Carpenter ants contribute to the natural environment as they help clean up dying or dead trees, limbs, and leaves that litter the forest floor. They also provide a steady food source for many different creatures within their respective ecosystems. Carpenter ants that are found in nature are just part of what makes the world go around, but let them find their way into your home, and things can turn out badly.
Carpenter ants are considered the most destructive of all ant species when considering the damage they can do to homes and structures. They are not most dangerous or most aggressive, but they can inadvertently put you and your family in danger if they become established inside your home. Learning how to eliminate and prevent carpenter ant infestations can help you protect your family and your home.
Carpenter ants can be the most destructive ant species when it comes to them invading your home. Contrary to popular belief, carpenter ants don’t eat the wood that they remove from logs, dead trees, or framework within homes. Carpenter ants prefer to consume proteins and will eat insects that are dead or alive and honeydew produced by aphids when in their natural habitats. Inside of your home, carpenter ants will eat dog food, meats, honey, syrup, jelly, sugar, or any other accessible sweets.
Carpenter ants have powerful jaws that they use to tunnel into the wood of trees, logs, or your home. The irreparable damage they cause can be costly and dangerous to the inhabitants of an infested home. When dealing with a carpenter ant infestation, a professional pest control agency will be able to assess the damage and recommend the proper course of action to eliminate the threat and prevent future invasions.
It is also recommended to have professional contractors assess the damage and determine if the damage poses any threat to your family. They will be able to estimate costs to repair carpenter ant damage as well. Learning to discern the signs of carpenter ants is the first step to keeping them out of your home and in their natural habitats.
Signs of Carpenter Ants
Knowing what to look for is half the battle when you suspect that carpenter ants have invaded your home. By learning these signs, you can keep an eye out for carpenter ant activity, significantly reducing the risk of them extensively damaging the interior and structural framework of your house. Signs of carpenter ants in a home can be in your face like a billboard stating, “carpenter ants are here,” and other times, the signs can be as subtle as noticing a solitary ant scuttling across the kitchen floor. Common signs that you should be aware of concerning carpenter ants are as follows:
- Noises coming from inside of doors or walls:
- A large colony of carpenter ants tends to make a significant amount of noise when they are actively tunneling through the wood to build or enlarge their nests. This noise translates as a rustling seeming to come from within the doors or walls of your home.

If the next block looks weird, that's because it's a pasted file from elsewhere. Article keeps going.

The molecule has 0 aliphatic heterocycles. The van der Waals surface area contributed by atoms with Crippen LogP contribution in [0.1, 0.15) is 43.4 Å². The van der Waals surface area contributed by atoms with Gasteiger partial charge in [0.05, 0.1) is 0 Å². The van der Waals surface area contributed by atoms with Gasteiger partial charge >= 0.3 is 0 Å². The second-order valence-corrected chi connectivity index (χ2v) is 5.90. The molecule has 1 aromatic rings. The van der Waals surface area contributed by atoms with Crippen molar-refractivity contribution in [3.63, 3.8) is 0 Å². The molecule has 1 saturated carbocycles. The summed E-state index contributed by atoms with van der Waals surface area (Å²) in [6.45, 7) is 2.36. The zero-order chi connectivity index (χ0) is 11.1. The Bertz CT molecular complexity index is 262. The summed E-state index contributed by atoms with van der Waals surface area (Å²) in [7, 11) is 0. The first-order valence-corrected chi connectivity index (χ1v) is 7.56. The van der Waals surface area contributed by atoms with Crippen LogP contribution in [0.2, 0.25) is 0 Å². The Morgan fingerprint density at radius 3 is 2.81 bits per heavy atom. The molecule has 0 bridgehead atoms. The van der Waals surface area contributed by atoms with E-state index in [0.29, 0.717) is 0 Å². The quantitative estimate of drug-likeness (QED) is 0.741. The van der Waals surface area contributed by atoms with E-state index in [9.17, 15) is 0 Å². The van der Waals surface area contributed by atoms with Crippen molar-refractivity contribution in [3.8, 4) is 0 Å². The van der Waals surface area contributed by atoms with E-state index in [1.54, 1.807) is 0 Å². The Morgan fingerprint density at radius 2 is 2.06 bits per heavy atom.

- Abnormal heat or moisture coming from inside of doors or walls:
- Large colonies of carpenter ants produce a lot of heat and humidity as they are actively expanding and caring for their nests; this can translate as radiant heat seeming to come from within the doors and walls of your home. The moisture that is produced by this activity and the heat can cause unsightly cosmetic damage to the interior doors, ceilings, and walls of your home.
- Piles of carpenter ant droppings near their nesting sights:
- Carpenter ant droppings or “frass” can be found near active nesting sights. These piles of frass contain the wood shavings from their tunneling efforts, debris from their regular diets, and feces.
- The presence of winged ants that seem to be coming from doors, walls, or ceilings:
- Carpenter ants are commonly misidentified as termites when they are breeding. Carpenter ant swarmers or breeders are male and female ants that have wings. After they have mated, the male swarmers will die off, and the female swarmers will shed their wings once they find a suitable location to start a new colony.
- The shed wings of carpenter ant swarmers around baseboards, vents, and window sills:
- Finding shed wings in areas where carpenter ants can gain access to the outdoors is a sign of a thriving colony within your home. It is best to enlist a professional exterminator to correctly identify if the wings are indeed those of carpenter ant swarmers.
Preventing Carpenter Ant Infestations
Due to the extensive damage that carpenter ants can cause, you will need to act quickly if you suspect that carpenter ants have intruded into your house. Preventative measures such as sealing off gaps, cracks, and other access points around the foundation, windows, and doors of your home can help reduce the risk of an infestation of many different pests such as carpenter ants. Proper landscaping practices and yard maintenance is another great way to keep carpenter ants away from your home.
Using mulch around your home is acceptable, with a one-foot barrier between the mulch and the foundation. Keeping landscaping shrubs and trees from contacting your house will also deter ants from entering your home. If you live on a lot that borders forest land, dead trees, logs, leaf litter, or fallen limbs, clear it from your lawn to prevent carpenter ants from being enticed to move closer to your house. You will also want to keep stacked firewood as far away from the foundations of your home as possible.
The knowledge of how carpenter ant colonies work, what they eat, and how they build their nests will prepare you for recognizing the signs of an infestation. If you feel that carpenter ants may cause issues in your home, don’t hesitate to contact Bulwark Exterminating for help. Using the preventive measures that were mentioned above in tandem with a professional exterminator will help protect your family and your home.